I have returned from Court where I have been given a goshawk (autour) which I send you. If my lord Deputy or you would like another I will endeavour to procure one. I should be glad if you could get me a couple of greyhounds; for during these wars I have lost all mine. Pont de Remy, 12 Oct. Signed.
If lord Lisle sees the present, my wife and I send compliments to him.
Fr., p. 1. Add.:
12 Oct.
R. O.
317. JENNE DE SAVEUSES [Madame de Riou] to LADY LISLE.
Mons. de Ryou, on his return from Court, has obtained a goshawk, which I send you. I send my news by the bearer, as I am at present troubled with much business and am very often ill. I beg you will excuse me if I do not write more frequently. I beg for news of Mademoiselle Anne. Pont de Remy, 12 Oct. Signed.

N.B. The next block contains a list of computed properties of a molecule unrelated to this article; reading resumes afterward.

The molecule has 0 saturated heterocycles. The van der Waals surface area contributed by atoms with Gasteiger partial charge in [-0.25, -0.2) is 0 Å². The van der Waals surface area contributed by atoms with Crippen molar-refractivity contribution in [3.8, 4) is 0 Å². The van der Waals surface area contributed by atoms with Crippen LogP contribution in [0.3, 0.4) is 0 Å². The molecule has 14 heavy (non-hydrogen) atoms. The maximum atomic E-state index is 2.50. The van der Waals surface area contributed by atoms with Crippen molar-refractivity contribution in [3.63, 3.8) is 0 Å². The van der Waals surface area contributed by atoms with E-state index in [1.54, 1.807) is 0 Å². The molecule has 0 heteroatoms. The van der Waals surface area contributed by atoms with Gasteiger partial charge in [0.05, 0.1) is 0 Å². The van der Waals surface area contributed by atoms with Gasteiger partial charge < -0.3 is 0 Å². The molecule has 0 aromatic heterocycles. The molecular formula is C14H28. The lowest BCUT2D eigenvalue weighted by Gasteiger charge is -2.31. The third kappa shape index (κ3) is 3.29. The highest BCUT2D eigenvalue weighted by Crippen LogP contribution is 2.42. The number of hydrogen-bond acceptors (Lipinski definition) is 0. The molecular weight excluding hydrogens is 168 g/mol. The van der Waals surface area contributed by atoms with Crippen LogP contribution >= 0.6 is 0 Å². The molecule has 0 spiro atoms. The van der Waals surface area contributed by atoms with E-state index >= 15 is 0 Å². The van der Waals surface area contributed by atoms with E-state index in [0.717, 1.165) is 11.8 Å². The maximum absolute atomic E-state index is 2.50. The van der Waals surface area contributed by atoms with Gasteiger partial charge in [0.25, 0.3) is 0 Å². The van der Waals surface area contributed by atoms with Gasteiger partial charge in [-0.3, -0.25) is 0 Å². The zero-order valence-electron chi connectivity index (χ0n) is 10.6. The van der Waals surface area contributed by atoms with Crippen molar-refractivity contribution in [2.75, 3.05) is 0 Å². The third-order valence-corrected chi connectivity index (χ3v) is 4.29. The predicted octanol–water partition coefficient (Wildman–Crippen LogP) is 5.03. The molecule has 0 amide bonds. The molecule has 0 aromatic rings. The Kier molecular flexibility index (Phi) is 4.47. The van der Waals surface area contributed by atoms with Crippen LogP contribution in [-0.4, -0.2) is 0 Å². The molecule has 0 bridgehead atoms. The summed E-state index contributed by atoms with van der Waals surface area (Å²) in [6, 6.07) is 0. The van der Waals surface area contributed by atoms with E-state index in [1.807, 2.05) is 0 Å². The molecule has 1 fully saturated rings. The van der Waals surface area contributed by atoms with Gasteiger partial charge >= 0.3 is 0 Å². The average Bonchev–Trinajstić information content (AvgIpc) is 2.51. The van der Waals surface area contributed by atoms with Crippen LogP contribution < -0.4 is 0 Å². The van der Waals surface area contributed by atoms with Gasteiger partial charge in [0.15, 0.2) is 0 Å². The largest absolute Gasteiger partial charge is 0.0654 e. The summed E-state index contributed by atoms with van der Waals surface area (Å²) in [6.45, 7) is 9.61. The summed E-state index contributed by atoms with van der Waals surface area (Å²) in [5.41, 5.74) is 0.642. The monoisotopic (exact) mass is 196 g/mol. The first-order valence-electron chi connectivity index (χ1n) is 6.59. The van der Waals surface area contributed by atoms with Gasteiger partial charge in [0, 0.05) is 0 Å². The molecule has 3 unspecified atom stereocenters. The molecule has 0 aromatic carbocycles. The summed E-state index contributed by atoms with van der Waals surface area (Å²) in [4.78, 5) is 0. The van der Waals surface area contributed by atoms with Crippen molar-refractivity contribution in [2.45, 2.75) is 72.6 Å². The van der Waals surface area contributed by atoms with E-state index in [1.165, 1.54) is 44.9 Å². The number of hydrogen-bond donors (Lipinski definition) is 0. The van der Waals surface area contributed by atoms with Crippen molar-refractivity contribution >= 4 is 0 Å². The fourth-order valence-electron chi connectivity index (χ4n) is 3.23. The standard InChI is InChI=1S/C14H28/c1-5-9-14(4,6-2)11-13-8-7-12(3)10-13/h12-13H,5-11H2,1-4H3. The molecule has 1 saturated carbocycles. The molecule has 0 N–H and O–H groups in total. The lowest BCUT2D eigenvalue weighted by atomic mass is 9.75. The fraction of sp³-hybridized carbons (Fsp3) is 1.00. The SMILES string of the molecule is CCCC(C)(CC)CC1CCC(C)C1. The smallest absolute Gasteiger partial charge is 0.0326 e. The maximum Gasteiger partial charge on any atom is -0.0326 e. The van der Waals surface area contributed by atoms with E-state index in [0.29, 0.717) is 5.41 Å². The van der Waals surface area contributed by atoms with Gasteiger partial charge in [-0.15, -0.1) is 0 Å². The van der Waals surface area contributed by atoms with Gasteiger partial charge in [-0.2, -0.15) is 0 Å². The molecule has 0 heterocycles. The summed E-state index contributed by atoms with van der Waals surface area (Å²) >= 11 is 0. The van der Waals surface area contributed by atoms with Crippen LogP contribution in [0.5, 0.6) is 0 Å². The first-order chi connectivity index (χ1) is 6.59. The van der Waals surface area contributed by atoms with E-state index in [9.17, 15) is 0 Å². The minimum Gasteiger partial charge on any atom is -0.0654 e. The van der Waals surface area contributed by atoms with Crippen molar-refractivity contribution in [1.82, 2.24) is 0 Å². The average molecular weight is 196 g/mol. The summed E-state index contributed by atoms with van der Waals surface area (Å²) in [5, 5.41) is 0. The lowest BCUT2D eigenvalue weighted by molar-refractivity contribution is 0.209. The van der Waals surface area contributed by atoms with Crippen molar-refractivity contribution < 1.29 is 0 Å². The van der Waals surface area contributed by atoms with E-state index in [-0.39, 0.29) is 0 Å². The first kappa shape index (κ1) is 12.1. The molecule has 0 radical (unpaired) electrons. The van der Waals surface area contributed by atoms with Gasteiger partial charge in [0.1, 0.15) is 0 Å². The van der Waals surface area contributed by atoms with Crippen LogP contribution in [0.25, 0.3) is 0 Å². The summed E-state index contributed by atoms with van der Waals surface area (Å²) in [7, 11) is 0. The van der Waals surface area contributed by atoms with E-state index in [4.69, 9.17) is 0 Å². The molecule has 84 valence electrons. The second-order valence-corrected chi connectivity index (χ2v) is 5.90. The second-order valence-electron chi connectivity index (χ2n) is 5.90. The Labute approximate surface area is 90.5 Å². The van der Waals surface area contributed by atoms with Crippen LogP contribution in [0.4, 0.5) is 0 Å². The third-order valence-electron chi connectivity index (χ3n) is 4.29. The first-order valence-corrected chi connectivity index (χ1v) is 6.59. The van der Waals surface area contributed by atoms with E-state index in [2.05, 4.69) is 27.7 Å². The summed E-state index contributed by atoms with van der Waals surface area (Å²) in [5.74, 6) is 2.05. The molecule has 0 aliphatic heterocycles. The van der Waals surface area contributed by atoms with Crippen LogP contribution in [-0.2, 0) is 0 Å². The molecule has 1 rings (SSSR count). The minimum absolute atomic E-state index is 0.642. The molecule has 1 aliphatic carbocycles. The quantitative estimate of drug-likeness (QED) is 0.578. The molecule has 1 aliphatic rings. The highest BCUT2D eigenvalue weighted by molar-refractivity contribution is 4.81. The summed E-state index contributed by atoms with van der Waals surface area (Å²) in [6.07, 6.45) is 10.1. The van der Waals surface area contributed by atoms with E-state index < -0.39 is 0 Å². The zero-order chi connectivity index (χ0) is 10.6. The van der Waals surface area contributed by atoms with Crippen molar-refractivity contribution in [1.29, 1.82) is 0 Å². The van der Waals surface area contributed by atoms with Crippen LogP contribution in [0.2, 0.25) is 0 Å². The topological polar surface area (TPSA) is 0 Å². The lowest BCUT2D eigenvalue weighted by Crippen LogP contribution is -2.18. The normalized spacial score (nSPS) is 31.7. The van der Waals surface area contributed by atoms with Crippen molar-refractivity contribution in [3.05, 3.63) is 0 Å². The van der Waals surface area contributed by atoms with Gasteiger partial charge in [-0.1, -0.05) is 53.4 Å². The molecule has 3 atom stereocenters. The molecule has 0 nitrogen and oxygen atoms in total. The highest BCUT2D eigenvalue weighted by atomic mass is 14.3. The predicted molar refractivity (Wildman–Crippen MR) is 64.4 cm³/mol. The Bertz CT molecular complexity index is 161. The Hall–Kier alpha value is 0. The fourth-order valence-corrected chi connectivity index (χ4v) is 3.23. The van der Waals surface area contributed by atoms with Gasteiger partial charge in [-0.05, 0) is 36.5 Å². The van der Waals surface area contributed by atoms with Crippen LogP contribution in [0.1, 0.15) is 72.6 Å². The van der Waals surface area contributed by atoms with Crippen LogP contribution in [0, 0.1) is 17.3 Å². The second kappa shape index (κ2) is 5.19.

Fr., p. 1. Add.
12 Oct.
R. O.
Thanks him for all his goodness. Thanks also Thos. Sherle, who writes frequently "how good my good lord is unto him, and you also." Desires him to procure a licence for a friend of the Portuguese ambassador here to carry out of Ireland certain hawks according to his writing sent herewith. Has written to my lord Privy Seal about it. Desires commendations to Mr. Thos. Solyman and Drs. Belisses, Petre and Cave, and also to Mr. Richard and others in my lord's house, as Mr. Tomyowe, the steward. Compiegne, 12 Oct.
By the words "douze haultours," the ambassador means 12 goshawks. Begs him also to help Nic. Norry alias Calais, (fn. 1) who has done Bonner much pleasure, to the wages of his office, and to further his other suits.